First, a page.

On the one hand, Blanche gives the literal directions through New Orleans, since these are the names of the streetcars that she would have used to travel to the actual neighborhood. Yet the directions also illustrate the allegorical journey that Blanche has taken throughout her life that has led her to this spot. In Greek mythology, the Elysian Fields are the final resting place of heroic and virtuous souls. Blanche’s pursuit of her taboo desires (which at this early stage of the play have not yet been revealed) has led her through a kind of death, that is, her expulsion from her hometown, Laurel, Mississippi. Now, Blanche has landed in a kind of afterlife, where she hopes she will be able to put aside her past and begin anew—but, of course, this is soon revealed to be a delusion.


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Stella, oh, Stella, Stella! Stella for Star!

Related Characters: Blanche DuBois (speaker), Stella Kowalski
Page Number: 10
Explanation and Analysis:

When Blanche is first reunited with her sister, Stella, she cries out Stella’s name over and over, with a warmth that borders on hysteria. Blanche’s greeting shows her love for her sister, but also demonstrates her desperation. The lines also show how Blanche wants to live in a world of fantasy, not reality. By referring to her sister as “Stella for Star,” she calls attention to the name’s allegorical meaning ("stella" is Latin for "star"), and in doing so emphasizes how she prefers to live in the beauty of the fantasy that she constructs about herself, not in gritty reality.

Blanche herself is already attempting to act out the meaning of her own name by dressing all in white, since “blanche” means “white.” Even though Blanche has had a troubled past, she wants to become innocent and clean again. However, despite the façade of purity, Blanche is hardly as innocent as she seems. Just before Stella arrives, Blanche gulps down some whisky, using alcohol as an attempt to escape reality. When Stella comes in, Blanche immediately focuses her attention her sister, trying to deflect away from her own troubles.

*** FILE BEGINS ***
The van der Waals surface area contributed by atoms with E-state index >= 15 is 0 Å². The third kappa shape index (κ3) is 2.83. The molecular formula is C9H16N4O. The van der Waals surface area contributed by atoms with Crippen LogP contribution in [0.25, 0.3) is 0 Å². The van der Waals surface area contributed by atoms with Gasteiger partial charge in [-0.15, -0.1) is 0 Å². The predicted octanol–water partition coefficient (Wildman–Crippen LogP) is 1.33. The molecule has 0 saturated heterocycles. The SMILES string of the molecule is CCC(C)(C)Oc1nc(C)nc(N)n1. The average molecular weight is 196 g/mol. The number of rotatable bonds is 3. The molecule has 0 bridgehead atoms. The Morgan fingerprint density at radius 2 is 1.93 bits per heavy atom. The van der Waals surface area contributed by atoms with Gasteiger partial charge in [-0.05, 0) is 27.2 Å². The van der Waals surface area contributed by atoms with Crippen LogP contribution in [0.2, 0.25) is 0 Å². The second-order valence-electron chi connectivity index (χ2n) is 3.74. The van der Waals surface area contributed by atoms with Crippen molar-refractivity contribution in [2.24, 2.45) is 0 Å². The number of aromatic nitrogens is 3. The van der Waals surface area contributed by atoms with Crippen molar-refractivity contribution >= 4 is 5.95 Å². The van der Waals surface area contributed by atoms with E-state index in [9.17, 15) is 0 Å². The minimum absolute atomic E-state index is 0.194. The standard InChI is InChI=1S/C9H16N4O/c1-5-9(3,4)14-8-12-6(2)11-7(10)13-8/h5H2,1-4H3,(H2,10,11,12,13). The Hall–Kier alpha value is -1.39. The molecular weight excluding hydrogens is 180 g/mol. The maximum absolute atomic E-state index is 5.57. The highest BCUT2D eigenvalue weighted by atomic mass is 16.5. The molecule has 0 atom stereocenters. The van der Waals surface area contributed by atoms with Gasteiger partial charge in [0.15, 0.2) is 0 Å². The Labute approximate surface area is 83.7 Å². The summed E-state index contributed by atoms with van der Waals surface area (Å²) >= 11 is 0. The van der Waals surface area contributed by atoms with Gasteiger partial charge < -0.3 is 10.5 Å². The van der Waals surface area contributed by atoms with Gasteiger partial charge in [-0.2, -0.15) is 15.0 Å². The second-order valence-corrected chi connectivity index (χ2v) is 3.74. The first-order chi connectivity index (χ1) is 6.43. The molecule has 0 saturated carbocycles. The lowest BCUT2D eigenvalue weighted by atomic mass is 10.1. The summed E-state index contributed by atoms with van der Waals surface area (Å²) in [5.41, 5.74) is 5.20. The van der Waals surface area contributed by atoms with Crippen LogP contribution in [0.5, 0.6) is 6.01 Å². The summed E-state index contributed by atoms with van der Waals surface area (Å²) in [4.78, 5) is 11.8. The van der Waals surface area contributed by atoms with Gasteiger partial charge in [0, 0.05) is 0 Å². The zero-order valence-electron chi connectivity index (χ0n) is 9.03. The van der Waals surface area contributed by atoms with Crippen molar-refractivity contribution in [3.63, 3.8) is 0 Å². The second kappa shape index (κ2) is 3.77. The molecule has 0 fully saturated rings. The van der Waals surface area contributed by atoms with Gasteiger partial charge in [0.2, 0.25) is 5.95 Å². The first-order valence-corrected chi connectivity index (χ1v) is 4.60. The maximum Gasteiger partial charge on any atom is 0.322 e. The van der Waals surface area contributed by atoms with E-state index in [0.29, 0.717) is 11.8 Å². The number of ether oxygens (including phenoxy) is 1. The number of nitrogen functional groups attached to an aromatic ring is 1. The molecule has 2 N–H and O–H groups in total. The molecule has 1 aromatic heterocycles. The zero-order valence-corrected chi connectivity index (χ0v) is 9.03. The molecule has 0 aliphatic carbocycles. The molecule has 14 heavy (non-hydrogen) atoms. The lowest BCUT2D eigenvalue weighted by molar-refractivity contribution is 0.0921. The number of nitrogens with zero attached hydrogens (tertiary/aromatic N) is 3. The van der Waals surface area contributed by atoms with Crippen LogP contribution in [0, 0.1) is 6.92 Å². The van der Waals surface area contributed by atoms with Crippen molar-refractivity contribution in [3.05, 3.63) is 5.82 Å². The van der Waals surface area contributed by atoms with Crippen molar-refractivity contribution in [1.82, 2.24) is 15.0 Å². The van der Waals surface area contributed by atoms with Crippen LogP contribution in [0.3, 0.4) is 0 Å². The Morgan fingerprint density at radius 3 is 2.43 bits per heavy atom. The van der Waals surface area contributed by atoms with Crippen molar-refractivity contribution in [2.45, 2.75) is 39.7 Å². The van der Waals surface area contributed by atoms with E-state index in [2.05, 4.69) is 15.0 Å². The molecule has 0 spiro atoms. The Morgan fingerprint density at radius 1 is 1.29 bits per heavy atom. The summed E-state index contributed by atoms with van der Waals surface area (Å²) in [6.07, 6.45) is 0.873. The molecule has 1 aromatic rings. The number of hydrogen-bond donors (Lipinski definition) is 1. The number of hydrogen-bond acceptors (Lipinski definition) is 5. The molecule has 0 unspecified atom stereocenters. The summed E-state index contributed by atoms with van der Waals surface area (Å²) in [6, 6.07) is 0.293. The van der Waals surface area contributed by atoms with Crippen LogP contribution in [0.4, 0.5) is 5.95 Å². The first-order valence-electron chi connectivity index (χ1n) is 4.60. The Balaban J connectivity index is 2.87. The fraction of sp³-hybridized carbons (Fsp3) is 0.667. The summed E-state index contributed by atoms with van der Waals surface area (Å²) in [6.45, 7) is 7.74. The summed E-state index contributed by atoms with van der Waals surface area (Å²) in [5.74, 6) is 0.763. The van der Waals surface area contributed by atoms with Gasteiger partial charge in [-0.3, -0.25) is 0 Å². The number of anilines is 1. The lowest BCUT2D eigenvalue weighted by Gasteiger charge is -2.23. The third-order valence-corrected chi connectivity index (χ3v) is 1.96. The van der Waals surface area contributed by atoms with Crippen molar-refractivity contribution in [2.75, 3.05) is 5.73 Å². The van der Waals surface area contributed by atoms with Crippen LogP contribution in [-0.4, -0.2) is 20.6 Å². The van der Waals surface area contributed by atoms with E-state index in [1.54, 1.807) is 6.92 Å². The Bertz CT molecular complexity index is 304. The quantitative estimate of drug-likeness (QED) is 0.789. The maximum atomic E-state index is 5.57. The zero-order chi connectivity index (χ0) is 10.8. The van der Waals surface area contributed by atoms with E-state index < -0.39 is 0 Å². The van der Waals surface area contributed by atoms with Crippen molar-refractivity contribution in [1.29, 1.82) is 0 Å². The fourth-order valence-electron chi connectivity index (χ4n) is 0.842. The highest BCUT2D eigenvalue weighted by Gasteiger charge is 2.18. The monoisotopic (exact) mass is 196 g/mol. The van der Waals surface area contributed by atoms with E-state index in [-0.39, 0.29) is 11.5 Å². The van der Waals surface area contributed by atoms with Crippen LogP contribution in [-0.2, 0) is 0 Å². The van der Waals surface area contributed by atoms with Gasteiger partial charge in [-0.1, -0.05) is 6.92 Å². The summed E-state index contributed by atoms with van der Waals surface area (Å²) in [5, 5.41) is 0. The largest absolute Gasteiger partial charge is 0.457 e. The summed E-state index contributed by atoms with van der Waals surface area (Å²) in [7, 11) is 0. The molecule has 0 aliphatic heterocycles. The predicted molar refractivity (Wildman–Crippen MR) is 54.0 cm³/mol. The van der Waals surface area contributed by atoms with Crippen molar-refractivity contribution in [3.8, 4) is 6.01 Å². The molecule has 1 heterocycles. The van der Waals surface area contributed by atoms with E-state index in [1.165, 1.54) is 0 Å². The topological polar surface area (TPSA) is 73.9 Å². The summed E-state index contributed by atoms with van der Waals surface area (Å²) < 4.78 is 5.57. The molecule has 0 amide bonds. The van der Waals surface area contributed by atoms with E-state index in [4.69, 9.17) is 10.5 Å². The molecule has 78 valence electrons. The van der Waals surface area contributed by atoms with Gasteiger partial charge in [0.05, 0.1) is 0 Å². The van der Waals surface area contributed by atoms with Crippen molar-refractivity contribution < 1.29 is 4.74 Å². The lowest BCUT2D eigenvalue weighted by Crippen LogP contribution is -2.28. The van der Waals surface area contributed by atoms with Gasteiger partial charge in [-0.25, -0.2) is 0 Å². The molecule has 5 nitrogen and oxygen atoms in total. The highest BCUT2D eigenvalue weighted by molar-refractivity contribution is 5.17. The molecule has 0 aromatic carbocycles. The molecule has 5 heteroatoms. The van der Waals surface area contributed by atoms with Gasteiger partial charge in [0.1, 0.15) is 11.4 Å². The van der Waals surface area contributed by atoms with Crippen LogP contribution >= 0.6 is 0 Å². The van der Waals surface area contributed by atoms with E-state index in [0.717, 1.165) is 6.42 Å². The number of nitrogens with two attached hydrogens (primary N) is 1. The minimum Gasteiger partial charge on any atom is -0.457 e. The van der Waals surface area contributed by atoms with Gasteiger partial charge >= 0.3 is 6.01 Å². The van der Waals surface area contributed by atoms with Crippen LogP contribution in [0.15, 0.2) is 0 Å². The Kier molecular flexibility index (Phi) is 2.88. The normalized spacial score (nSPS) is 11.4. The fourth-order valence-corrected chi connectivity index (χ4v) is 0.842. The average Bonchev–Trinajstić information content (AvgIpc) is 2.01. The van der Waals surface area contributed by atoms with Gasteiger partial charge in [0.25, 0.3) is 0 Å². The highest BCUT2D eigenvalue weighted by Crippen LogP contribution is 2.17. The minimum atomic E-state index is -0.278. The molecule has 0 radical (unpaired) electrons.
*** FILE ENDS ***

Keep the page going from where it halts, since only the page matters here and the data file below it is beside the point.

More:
Stella's name is also significant in its own right, as she serves as a guiding star and moral compass for both Stanley and Blanche throughout the play.

Since earliest manhood the center of [Stanley’s] life has been pleasure with women, the giving and taking of it, not with weak indulgence, dependently, but with the power and pride of a richly feathered male bird among hens.

Related Characters: Stanley Kowalski
Page Number: 24
Explanation and Analysis:

When Stanley enters the kitchen, Stanley and Blanche are in the same physical space for the first time in the play, and the stage directions commemorate this occasion by describing not only Stanley’s literal presence but also his symbolic appearance. Stanley’s power, especially his sexual power, is described as animal behavior, emphasizing his raw physicality and brute force. Animal metaphors are frequently used in the play to signify lust, and this symbolic dimension highlights the tense, sexually charged current between Stanley and Blanche.

Throughout the play, Blanche attempts to draw a contrast between herself and Stanley by emphasizing her delicate, aristocratic nature and highlighting his bestiality. But the animalistic description of Stanley ultimately draws Stanley and Blanche together. When Blanche comes to New Orleans, she is also described as an animal, since the stage directions depict her as looking like a fluttering moth. As much as Blanche sees Stanley as a beast, she also recognizes that he is a magnet for women, and that she is hardly immune. Indeed, even though she pretends to be disgusted by Stanley, Blanche has been looking at pictures of Stanley before he enters. The animal metaphors draw Stanley and Blanche together on a symbolic level long before they have any physical interaction.